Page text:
Decorative Overlays — The Power Is in the Polymerby Chris Sullivan
If there is one product family in which a noticeable difference exists between competing products, it has to be the decorative overlay market. Gone are the days where a scoop of cement and bag of sand are mixed with diluted “milk” (slang for liquid polymer). While these basic recipes filled a need in the early days, the industry as a whole has grown up and become more technologically advanced. The variations in application as well as performance range from excellent to mediocre.
Recently I took part in a research and development program to produce some new hybrid overlays. I was able to look at popular products on the market, reverse-engineer them and see what makes them work. It was an interesting exercise that gave me a new appreciation for the complexity of decorative overlays and how they work. One big thing to come out of my research was the importance of a good blend of cements, aggregates and additives, but more critical was the role of the polymer.
Decorative overlays, with rare exceptions, fall into the product family known as “polymer-modified toppings.” A polymer is a long molecule made up of repeating structural units. These can be both natural and synthetic. In the case of decorative overlays, we are dealing with synthetic plastic-based polymers. To simplify what can be a complex chemical jungle, we just need to consider polymers used in overlays as “glue” that provides adhesion within the overlay as well as adhesion between the overlay and the substrate.
This glue allows overlays (toppings) to go down thin and still stand up to high levels of traffic and harsh environmental conditions. The industry standard requires regular concrete to go down at a minimum of 2 inches thick. Typical decorative overlay applications range in thickness from 1/32 inch to 1/2 inch thick, which is 25 percent to 65 percent thinner than concrete.
We all (should) know that the large aggregate bound by the cement paste is what gives concrete its strength properties. Since overlays are so thin, they do not have any large aggregate. This is where the polymer comes into play, giving strength to a thin cement-based product — in essence, replacing the larger stone.
There are two common polymer types used by most decorative overlay manufacturers: ethylene vinyl acetate (EVA) and acrylic.
EVA is actually a blend of ethylene acetate and vinyl acetate. Not surprisingly, vinyl acetate’s most recognized application is as the main ingredient in Elmer’s glue and wood glue. Ethylene vinyl acetate (EVA) comes in both dry powder and liquid emulsion form. This means EVA-based overlay systems can be “wet” or “dry.” A wet system is when the polymer is in liquid form, mixed with the powder at the job site. A dry system is when the polymer is a dry additive premixed into the powder and the whole system is activated by adding water.
I always compare EVA to the vinyl booth seats at the local diner when I was growing up. They were bouncy and stretched as I jumped on them, but never tore or ripped. Vinyl is what gives EVA the properties that are so beneficial to both cement-based microtoppings and stampable overlays. It makes the cement-based overlay more plastic, flexible and durable, not to mention sticky — like glue. It also gives the overlay a more synthetic, rubbery look, which may not be to everyone’s liking.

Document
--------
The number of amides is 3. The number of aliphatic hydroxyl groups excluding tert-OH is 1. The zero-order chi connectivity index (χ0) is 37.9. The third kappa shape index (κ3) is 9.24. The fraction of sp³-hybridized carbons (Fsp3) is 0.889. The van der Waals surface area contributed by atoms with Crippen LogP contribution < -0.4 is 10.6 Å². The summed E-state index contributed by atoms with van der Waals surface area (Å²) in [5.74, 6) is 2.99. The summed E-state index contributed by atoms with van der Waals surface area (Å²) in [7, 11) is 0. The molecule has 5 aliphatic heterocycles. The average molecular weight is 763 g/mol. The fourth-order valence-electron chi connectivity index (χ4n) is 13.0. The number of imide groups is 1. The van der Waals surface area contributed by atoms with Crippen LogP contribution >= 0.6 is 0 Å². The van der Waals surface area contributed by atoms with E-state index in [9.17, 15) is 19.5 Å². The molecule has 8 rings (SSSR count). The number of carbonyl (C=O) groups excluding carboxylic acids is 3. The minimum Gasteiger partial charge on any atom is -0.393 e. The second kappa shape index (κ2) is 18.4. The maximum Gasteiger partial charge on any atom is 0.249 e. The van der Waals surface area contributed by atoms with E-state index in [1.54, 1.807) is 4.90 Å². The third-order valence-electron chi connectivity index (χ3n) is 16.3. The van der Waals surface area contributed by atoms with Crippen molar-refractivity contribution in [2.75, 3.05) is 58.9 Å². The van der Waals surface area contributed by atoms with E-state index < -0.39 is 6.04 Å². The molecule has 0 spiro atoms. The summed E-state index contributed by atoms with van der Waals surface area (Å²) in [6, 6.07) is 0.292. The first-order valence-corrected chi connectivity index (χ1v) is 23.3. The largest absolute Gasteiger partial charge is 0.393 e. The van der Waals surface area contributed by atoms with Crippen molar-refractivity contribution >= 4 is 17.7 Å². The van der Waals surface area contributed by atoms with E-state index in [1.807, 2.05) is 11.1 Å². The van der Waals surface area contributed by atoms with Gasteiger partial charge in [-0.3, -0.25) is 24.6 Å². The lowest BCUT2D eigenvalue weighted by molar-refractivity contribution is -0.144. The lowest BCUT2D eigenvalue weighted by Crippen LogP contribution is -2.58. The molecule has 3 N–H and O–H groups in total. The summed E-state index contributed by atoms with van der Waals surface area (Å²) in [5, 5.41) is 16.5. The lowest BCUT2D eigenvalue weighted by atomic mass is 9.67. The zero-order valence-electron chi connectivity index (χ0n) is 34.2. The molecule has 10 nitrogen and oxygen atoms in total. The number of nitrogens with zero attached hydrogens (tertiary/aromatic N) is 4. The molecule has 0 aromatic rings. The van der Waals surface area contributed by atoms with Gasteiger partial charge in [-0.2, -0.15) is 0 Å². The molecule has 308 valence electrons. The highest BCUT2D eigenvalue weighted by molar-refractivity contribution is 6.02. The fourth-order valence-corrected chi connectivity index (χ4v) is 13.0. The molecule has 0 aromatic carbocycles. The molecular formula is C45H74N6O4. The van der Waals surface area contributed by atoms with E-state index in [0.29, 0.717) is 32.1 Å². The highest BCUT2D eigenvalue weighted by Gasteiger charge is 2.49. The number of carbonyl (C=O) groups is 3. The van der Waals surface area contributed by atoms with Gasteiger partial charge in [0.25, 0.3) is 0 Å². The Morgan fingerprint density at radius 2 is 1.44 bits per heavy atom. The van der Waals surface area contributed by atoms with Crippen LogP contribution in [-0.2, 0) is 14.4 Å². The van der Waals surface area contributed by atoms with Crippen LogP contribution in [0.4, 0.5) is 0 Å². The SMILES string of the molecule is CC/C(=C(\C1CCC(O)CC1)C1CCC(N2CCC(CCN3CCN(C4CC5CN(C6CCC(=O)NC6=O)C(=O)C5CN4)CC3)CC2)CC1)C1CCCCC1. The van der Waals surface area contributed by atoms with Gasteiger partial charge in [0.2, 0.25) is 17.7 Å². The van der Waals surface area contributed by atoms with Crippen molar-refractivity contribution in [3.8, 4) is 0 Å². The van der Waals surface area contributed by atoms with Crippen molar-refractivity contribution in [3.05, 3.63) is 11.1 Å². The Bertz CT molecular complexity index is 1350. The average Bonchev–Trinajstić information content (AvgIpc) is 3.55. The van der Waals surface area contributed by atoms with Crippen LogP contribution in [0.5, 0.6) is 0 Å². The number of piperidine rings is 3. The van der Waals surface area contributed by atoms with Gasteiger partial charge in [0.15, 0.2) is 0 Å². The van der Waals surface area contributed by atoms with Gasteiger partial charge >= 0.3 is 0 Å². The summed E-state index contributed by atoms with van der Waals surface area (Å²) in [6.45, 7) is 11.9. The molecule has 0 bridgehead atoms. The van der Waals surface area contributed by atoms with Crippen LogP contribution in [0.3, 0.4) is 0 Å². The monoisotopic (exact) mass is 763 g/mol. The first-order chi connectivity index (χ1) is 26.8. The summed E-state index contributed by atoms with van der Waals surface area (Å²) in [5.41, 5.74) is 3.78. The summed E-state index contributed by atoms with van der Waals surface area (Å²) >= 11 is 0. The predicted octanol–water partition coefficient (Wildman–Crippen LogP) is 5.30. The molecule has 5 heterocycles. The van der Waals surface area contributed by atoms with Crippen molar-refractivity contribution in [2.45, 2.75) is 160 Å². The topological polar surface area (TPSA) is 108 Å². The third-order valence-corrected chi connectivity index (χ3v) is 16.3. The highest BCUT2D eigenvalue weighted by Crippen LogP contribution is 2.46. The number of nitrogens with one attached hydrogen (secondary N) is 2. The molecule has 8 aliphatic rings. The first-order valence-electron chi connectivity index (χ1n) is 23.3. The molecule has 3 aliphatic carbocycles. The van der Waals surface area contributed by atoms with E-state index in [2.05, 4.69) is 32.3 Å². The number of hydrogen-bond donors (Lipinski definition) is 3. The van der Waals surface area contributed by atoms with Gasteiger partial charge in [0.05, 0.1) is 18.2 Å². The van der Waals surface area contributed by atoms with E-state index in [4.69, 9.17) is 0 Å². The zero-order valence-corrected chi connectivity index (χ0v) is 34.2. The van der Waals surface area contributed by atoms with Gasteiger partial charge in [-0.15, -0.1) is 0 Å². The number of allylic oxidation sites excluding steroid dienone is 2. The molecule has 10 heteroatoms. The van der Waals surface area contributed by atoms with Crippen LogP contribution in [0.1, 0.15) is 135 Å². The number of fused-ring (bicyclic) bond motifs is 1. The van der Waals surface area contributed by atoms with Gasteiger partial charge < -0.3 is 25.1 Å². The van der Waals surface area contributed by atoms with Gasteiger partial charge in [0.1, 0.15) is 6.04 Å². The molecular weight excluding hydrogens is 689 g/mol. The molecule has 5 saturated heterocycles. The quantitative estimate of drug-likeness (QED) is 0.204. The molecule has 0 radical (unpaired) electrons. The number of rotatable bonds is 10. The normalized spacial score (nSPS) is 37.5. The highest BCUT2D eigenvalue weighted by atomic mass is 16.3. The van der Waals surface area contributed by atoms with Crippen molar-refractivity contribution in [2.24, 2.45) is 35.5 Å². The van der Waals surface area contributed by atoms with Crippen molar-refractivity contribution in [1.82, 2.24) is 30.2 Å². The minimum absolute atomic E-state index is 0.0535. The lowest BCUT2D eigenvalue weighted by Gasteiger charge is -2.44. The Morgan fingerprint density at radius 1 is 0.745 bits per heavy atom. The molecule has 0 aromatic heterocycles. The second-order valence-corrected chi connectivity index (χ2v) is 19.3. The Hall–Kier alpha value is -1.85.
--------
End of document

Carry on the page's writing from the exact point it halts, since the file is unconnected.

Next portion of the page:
EVA-based overlay systems make great toppings for projects when protection from freeze-thaw, chemicals, or everyday soils and contamination is important. EVA is the most common form of polymer used in decorative overlays based on its cost-to-performance ratio. If the liquid polymer you happen to use as part of your overlay system smells like the white glue you used in grade school, then it’s a pretty good bet it’s EVA.
Acrylic polymer used in overlays is different than EVA in that it is only available in liquid form and has a much smaller market presence. It produces a much more rigid and hard-finished overlay product.
In my research I have found that acrylic polymers make for great microtopping overlays for interior applications. Acrylic polymers tend to produce overlay toppings that look and feel much like traditional concrete. You do not have the synthetic look and feel that sometimes comes with the EVA systems. Much like Plexiglas, which is clear acrylic in sheet form, acrylic-based overlay systems are rigid, durable and tough, but are not very flexible. This is why I don’t recommend them for projects where flexibility is important.
With all the focus on polymer types and properties, the dry side of decorative overlay systems can get minimized. It is important to note that having the right blend and type of aggregates is as important as having the right polymer. While the polymer is what gives the overlay most of its strength and adhesion properties, it will not make up for a poor mix design on the dry side.
The mix is more than sand and cement. In fact I found some popular overlay systems had no less than seven different dry ingredients, each one adding a nuance or performance characteristic specific to that system.
There are many brands of decorative overlay to choose from, each one unique. I encourage you to do your own research and ask lots of questions to discover if the brand or product you are using is best suited for your specific application. The polymers you use combined with the proper mix of dry ingredients makes products as diverse as the applications you use them for. Don’t settle for the one-size-fits-all approach when it comes to decorative overlays.
Chris Sullivan is vice president of sales and marketing with ChemSystems Inc. He has led seminars and product demonstrations throughout North America. Contact him at email@example.com.